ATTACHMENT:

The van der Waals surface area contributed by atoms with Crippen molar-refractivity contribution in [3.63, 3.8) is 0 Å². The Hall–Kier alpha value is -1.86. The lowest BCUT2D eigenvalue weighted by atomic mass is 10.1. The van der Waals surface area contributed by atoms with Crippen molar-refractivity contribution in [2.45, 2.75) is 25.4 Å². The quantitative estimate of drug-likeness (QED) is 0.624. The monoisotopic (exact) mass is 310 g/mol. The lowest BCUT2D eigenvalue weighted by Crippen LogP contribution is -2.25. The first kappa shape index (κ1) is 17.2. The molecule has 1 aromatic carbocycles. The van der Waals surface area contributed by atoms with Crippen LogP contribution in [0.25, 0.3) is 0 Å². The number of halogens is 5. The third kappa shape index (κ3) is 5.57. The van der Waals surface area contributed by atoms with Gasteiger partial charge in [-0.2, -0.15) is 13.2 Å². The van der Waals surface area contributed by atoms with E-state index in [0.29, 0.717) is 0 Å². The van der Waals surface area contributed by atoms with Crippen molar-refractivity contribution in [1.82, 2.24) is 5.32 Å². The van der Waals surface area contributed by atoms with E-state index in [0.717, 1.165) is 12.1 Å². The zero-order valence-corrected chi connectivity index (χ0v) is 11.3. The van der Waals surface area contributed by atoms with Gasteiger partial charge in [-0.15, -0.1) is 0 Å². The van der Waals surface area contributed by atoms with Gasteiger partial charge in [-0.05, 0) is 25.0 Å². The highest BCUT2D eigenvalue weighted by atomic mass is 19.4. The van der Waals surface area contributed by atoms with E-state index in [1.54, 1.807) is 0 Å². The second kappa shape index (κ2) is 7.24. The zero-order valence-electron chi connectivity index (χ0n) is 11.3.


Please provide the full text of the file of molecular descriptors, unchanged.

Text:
The van der Waals surface area contributed by atoms with Crippen molar-refractivity contribution in [3.63, 3.8) is 0 Å². The Hall–Kier alpha value is -1.86. The lowest BCUT2D eigenvalue weighted by atomic mass is 10.1. The van der Waals surface area contributed by atoms with Crippen molar-refractivity contribution in [2.45, 2.75) is 25.4 Å². The quantitative estimate of drug-likeness (QED) is 0.624. The monoisotopic (exact) mass is 310 g/mol. The lowest BCUT2D eigenvalue weighted by Crippen LogP contribution is -2.25. The first kappa shape index (κ1) is 17.2. The molecule has 1 aromatic carbocycles. The van der Waals surface area contributed by atoms with Crippen LogP contribution in [0.25, 0.3) is 0 Å². The number of halogens is 5. The third kappa shape index (κ3) is 5.57. The van der Waals surface area contributed by atoms with Gasteiger partial charge in [-0.2, -0.15) is 13.2 Å². The van der Waals surface area contributed by atoms with E-state index in [0.29, 0.717) is 0 Å². The van der Waals surface area contributed by atoms with Crippen molar-refractivity contribution in [1.82, 2.24) is 5.32 Å². The van der Waals surface area contributed by atoms with E-state index in [0.717, 1.165) is 12.1 Å². The zero-order valence-corrected chi connectivity index (χ0v) is 11.3. The van der Waals surface area contributed by atoms with Gasteiger partial charge in [-0.15, -0.1) is 0 Å². The van der Waals surface area contributed by atoms with Gasteiger partial charge in [-0.05, 0) is 25.0 Å². The highest BCUT2D eigenvalue weighted by atomic mass is 19.4. The van der Waals surface area contributed by atoms with E-state index in [1.54, 1.807) is 0 Å². The second kappa shape index (κ2) is 7.24. The zero-order valence-electron chi connectivity index (χ0n) is 11.3.